By this so-called Southerly Movement, the Areth came to settle in northeastern Arophania, leaving behind in their homeland in Erdia only a minority of the tribe. The presence of other settlements along the way—notably the Pisa and Duvai cultures, both of which are proximate to the Issol A'i—was once explained as attritional settlements (i.e. settlements established by people who "dropped out" of the migration midway), but are now thought to be successor cultures to the Erda when the original homeland was extensively eroded and eventually flooded. Due to the nature of these new cultures, which were significantly more centred on fishery and seafaring given the lack of arable land, and which were also far less affluent than the Erda (since they were founded by presumably desperate refugees), Marcasian Theorists believe, attention turned away from the traditional craft of pottery, explaining the dramatic shift to simplistic patterns from the assumed complexity of the Erda.
With the rise of the Areth on Arophania a number of centuries afterwards, the Urheimat of the Erdia region once again fell under mainstream Areth influence and control as a flow of reverse migration, known either as Nerioris Enos or, more simply, Nerienos (see Northerly Return), began to take place for a number of reasons, and the more complex culture that the Arophanian Areth had developed diffused throughout the lands that they settled.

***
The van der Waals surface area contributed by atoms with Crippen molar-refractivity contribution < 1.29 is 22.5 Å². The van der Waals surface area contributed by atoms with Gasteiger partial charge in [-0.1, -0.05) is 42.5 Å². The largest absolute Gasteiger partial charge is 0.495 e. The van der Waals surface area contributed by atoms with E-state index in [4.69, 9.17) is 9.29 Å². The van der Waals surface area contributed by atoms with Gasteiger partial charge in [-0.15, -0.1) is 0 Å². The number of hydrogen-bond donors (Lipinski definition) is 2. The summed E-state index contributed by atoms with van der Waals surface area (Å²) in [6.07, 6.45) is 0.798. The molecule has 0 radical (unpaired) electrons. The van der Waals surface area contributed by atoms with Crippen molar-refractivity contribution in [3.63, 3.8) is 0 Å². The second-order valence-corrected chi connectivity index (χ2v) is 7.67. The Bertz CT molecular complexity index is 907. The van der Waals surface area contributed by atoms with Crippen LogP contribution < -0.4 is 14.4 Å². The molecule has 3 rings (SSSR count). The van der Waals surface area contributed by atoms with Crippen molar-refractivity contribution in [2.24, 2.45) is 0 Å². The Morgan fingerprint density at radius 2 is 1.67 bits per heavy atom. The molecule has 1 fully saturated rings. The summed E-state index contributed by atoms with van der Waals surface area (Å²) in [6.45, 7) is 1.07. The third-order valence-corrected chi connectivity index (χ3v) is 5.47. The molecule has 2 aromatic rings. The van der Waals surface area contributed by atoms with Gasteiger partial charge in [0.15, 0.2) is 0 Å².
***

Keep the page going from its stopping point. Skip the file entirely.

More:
- Linguistics: Empirical evidence from the study of language distribution has ascertained that the highest density of sufficiently distinct dialects, which is a useful general indicator of the geographic origins of a people, occurs in southern Marcasia, around the Erdia region. At the same time, these dialects exhibit features and constructions, such as a partial pitch accent in a few regional lects, and remnants of highly complex inflectional variations dependent on the speaker's social stratum, dating considerably further back than the general standard, or than even the classical tongue, which further serves to reinforce the view of a Marcasian Urheimat.
- Lore and religion: Due to the not minor differences in climate between Erdia and Calagia, certain discrepancies and odd references have been observed in the folklore and religious motifs of the Areth. The most obvious of these are the absence of the fir, pine and maple trees in the most traditional of Areth customs, in spite of their preponderance in Arophania, while extensive references are made to the cypress, birch and oak, which did not cross the Chisthian Sea or even spread very near the Issol A'i until beginning the late Aphoiros dynasty, when human settlement and movement, and industry and commerce initiated the propulsion of the species eastwards and southwards, and onto Arophania, when the Aphoiran Emperor Lourant had the revered trees brought into Lazea and planted across much of Calagia. Other such indicators include the mythical Mount Emeris, the abode of the gods and deities, whose descriptions in various ancient sources lead to a mountain uncannily similar to Mount Concogue in Erdia.
Arophanian Theory of Origin
While settlements discovered around the Erda sites (such as the Nuroi, Pisa and Duvai cultures) are generally agreed to have been successor cultures remnant after the Hibundivagos ("Southerly Movement"), the Arophanian Theory posits that these were settlements of a separate ethnos, who were either overrun or assimilated into the Areth when the latter arrived from across the Chisthian Sea.